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21 October 2010

Feijoa (Acca) sellowiana

It is at this time of the year in early to mid-autumn that a strange looking fruit called Feijoa comes into season.  I say strange because it is not a fruit which I am particularly familiar with, we do not have it in Turkey.  Here are some pertinent extracts from the Wikipedia website with regards to Feijoa.  The whole article can be found on this website: http://en.wikipedia.org/wiki/Acca_sellowiana Acca sellowiana is a species of flowering plant in the myrtle family, Myrtaceae, that is native to the highlands of southern Brazil, Colombia, Uruguay and northern Argentina. Common names include Feijoa, Pineapple Guava and Guavasteen. It is an evergreen shrub or small tree, 1–7 metres (3.3–23 ft) in height. It is widely cultivated as a garden plant and fruiting tree and is a perennial.  The German botanist Otto Karl Berg named Feijoa after João da Silva Feijó, a Portuguese botanist born in the colony of Brazil. 

The fruit, maturing in autumn, is green, ellipsoid, and about the size of a chicken egg. It has a sweet, aromatic flavor. The flesh is juicy and is divided into a clear gelatinous seed pulp and a firmer, slightly gritty, opaque flesh nearer the skin. The fruit drops when ripe and at its fullest flavor, but may be picked from the tree prior to the drop to prevent bruising.

The fruit pulp resembles the closely related guava, having a gritty texture. The Feijoa pulp is used in some natural cosmetic products as an exfoliant. Feijoa fruit has a distinctive smell. The aroma is due to the ester methyl benzoate and related compounds that exist in the fruit.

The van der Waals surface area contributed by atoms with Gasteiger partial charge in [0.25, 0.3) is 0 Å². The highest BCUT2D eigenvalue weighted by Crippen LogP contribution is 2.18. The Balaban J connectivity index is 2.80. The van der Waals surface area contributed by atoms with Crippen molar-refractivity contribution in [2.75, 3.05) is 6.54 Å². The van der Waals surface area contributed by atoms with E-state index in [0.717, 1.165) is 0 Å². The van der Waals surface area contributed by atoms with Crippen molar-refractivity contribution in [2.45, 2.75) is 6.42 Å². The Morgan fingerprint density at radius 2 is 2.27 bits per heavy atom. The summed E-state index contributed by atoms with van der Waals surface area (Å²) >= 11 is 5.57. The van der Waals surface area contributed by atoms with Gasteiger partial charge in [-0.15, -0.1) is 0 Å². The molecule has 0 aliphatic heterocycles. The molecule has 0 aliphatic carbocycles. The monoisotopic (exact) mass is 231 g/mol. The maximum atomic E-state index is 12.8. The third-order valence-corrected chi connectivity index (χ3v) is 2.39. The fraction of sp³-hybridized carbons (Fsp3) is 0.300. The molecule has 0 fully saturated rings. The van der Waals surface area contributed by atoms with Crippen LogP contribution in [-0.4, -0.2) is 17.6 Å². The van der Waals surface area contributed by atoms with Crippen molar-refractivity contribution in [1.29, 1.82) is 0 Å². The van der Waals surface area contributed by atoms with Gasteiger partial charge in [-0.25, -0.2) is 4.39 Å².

It is a warm-temperate to subtropical plant that also will grow in the tropics, but requires some winter chilling to fruit and the plant is frost-tolerant.
In the northern hemisphere this species has been cultivated as far north as western Scotland, but under such conditions it does not fruit every year, as winter temperatures below approximately −9 °C (16 °F) kill the flower buds.

The fruit usually is eaten by cutting it in half, then scooping out the pulp with a spoon.  The fruit has a juicy sweet seed pulp and slightly gritty flesh nearer the skin. The flavour is aromatic and sweet. If the utensils needed to eat it this way are not available, the Feijoa may be torn or bitten in half, and the contents squeezed out and consumed. An alternative method is to bite the end off and then tear the fruit in half length ways, exposing a larger surface with less curvature and using one's teeth to scrape the pulp out closer to the skin. This method results in less waste of the fruit.

A Feijoa may be used as an interesting addition to a fruit smoothie, and may be used to make Feijoa wine or cider and feijoa infused vodka. It also is possible to buy Feijoa yogurt, fruit drinks, jam, ice-cream, and such in New Zealand. The Feijoa also may be cooked and used in dishes where one would use stewed fruit. It is a popular ingredient in chutney.


Fruit maturity is not always apparent visually as the fruits remain the same shade of green until they are over-mature or rotting. One usually may sense ripeness, however, by giving the fruit a soft squeeze; a ripe Feijoa will give somewhat like a just-ripe banana. Generally, the fruit is at its optimum ripeness the day it drops from the tree. While still hanging it may well prove bitter, however, once fallen, fruit very quickly becomes over-ripe, so a daily collection of fallen fruit is advisable during the season.

 
When the fruits are immature the seed pulp is white and opaque. It becomes clear and gelatinous when ripe. Fruits are at their optimum maturity when the seed pulp has turned into a clear jelly with no hint of browning. Once the seed pulp and surrounding flesh start to brown, the fruit is over-mature, but still may be eaten. Over-mature but not rotten fruits may be used to make a delicious juice very popular in places such as the Colombian Highlands.

The pink to white flower petals have a delightful flavor, being crisp, moist, and fleshy. They regularly are consumed by birds.

Figure 1:  Close-up of the Feijoa fruit.


Figure 2:  Fresh feijoa fruits at the local greengrocers.
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